Hip Tendonitis Treatment North Vancouver

Hip Tendonitis Treatment North Vancouver: often hip pain which is located on the outer portion of the hip is caused by hip bursitis or hip tendonitis. Continue reading to learn more about diagnosis and treatment by the chiropractors at Mountain Health & Performance. 

What is Hip Bursitis and Tendonitis? 

Hip Bursitis and or Tendonitis has also been named greater trochanteric pain syndrome (GTPS) which is a term used to describe pain that occurs on the outside of the hip in the region of the greater trochanter. Greater trochanteric pain syndrome typically involves: chronic outer hip, thigh and/or buttock pain, which is aggravated by activity and lying directly on the hip. GTPS may involve several different structures around the hip including:

  1.  The bursa around the outer aspect the hip

  2. The gluteus medius and minimus tendons

  3. The IT band

 

Anatomy:

The pain involved in GTPS may be due to inflammation of one of the gluteal bursa or a tendinopathy of the gluteus medius or minimus muscles. Tendinopathy is a general term for tendon injury, which, initially involves inflammation and then progresses to breakdown, degeneration & weakening of the involved tendon. Currently gluteus medius or minimus tendinopathy is accepted as the most common pathology in GTPS. The greater trochanter is a bony prominence on the femur (thigh bone). The gluteus medius and minimus muscles attach to the greater trochanter and sit on the outside of the hip.

 

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Bursa are fluid-filled sacs that provide cushioning between bony prominences and surrounding soft-tissues. There are 3 main bursa around the greater trochanter. These include:

  1. Gluteus minimus bursa

  2. Subgluteus medius bursa

  3. Subgluteus maximus bursa

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What Causes Hip Bursitis/Tendonitis?

  • A direct blow to the outside of the hip.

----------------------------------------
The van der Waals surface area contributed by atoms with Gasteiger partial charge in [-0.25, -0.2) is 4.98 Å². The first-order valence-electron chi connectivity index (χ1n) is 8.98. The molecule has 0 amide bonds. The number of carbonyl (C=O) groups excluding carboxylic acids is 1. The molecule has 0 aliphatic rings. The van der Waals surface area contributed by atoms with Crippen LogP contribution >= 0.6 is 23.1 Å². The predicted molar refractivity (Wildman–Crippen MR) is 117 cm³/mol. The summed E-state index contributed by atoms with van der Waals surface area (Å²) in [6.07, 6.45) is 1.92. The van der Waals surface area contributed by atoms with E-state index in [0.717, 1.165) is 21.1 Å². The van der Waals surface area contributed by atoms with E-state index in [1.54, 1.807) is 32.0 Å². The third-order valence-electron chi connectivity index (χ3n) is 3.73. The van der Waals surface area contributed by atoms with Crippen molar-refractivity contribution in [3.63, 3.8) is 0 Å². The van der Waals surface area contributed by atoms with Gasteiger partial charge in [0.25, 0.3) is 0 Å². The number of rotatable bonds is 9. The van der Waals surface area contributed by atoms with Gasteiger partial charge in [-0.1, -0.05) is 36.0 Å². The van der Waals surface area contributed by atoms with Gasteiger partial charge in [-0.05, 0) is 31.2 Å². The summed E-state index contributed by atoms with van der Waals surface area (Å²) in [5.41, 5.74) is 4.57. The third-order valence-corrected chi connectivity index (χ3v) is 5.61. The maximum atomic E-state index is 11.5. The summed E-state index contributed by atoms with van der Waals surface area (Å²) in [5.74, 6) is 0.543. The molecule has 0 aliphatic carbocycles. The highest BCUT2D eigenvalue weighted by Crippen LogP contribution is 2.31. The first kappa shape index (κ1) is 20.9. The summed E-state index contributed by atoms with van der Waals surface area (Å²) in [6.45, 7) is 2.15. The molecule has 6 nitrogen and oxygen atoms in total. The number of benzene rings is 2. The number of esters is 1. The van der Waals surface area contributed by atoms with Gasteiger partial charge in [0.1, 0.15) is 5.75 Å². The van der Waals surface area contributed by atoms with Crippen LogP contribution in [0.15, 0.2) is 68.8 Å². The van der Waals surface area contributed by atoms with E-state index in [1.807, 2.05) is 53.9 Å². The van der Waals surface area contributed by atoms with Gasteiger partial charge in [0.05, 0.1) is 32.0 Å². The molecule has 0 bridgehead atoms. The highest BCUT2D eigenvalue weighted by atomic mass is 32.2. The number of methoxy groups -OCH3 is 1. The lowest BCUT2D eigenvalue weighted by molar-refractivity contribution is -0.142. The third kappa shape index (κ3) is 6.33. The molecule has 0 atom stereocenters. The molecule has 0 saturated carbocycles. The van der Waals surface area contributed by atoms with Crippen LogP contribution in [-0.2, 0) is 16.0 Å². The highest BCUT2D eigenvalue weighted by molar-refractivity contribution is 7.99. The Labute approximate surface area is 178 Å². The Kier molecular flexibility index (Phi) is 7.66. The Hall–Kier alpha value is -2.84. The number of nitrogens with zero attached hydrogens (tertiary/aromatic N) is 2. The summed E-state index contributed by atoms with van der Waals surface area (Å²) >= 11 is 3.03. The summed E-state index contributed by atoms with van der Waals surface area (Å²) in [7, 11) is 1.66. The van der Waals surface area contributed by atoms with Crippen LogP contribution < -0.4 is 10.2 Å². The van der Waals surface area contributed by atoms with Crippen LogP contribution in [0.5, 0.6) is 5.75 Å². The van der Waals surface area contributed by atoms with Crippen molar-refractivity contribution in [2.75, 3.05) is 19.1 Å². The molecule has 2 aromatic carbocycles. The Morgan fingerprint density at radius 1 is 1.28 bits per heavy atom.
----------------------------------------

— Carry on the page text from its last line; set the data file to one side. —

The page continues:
• A fall onto outside of the hip.

  • Abnormal hip biomechanics.

 

It has been proposed that abnormal hip biomechanics may predispose individuals to gluteal tendinopathy. It has been suggested that when the hip moves into adduction (inwards) there is increased compression and impingement of the gluteal tendons & bursa against the greater trochanter of the femur. Increased hip adduction may occur during upright weight bearing postures, like walking, running and stair climbing due to weakness in the hip abductor muscles . These muscles help to stabilize the pelvis and prevent excessive side-to-side movement (lateral pelvic tilt).

 

 Signs & Symptoms of Hip Bursitis/Tendonitis:

  • Pain on the outside of the hip, which may extend down the outside of the thigh.

  • Numbness in the upper thigh (less common).

  • Snapping sensation near the outside of the hip.

 

Aggravating Activities:

  • Laying directly on the hip

  • Prolonged standing

  • Crossing the legs

  • Getting out of a chair

  • Climbing hills or stairs

  • Running and/or jumping

  • Climbing activities

 

 Relieving Activities:

  • Rest from aggravating activities.

  • Avoiding positions that increase compression on the affected tissues.

  • Anti-inflammatories

 

Treatment:

If the bursa or gluteal tendons are inflamed the first phase of treatment will focus on reducing inflammation and calming acute pain. Treatment during this phase may include: education, advice, laser therapy and very specific light exercises. Once acute inflammation has calmed down it’s important to improve function of the lower back, hip and knee joints along with the muscles and fascia surrounding these areas. This can be achieved with manipulation, mobilization, stretching and myofascial release therapy. A strengthening program to improve strength, power and endurance will also be critical in order for full healing to take place.

 

Education & Advice: Hip Tendonitis Treatment North Vancouver

  • Rest from aggravating activities.

  • Ice

  • Anti-inflammatory medications

  • Elimination of compressive loads. To eliminate compressive loads follow the steps below:

  • Avoid stretching the IT band.

  • Avoid standing with the hip dropped.

  • Avoid lying on the affected hip. Lay on your opposite hip with a pillow between the knees or on your back with a pillow under both knees.

  • Avoid sitting with the legs crossed.

  • Avoid foam rolling or rolling a tennis ball over the painful area.

 

Laser Therapy: Hip Tendonitis Treatment North Vancouver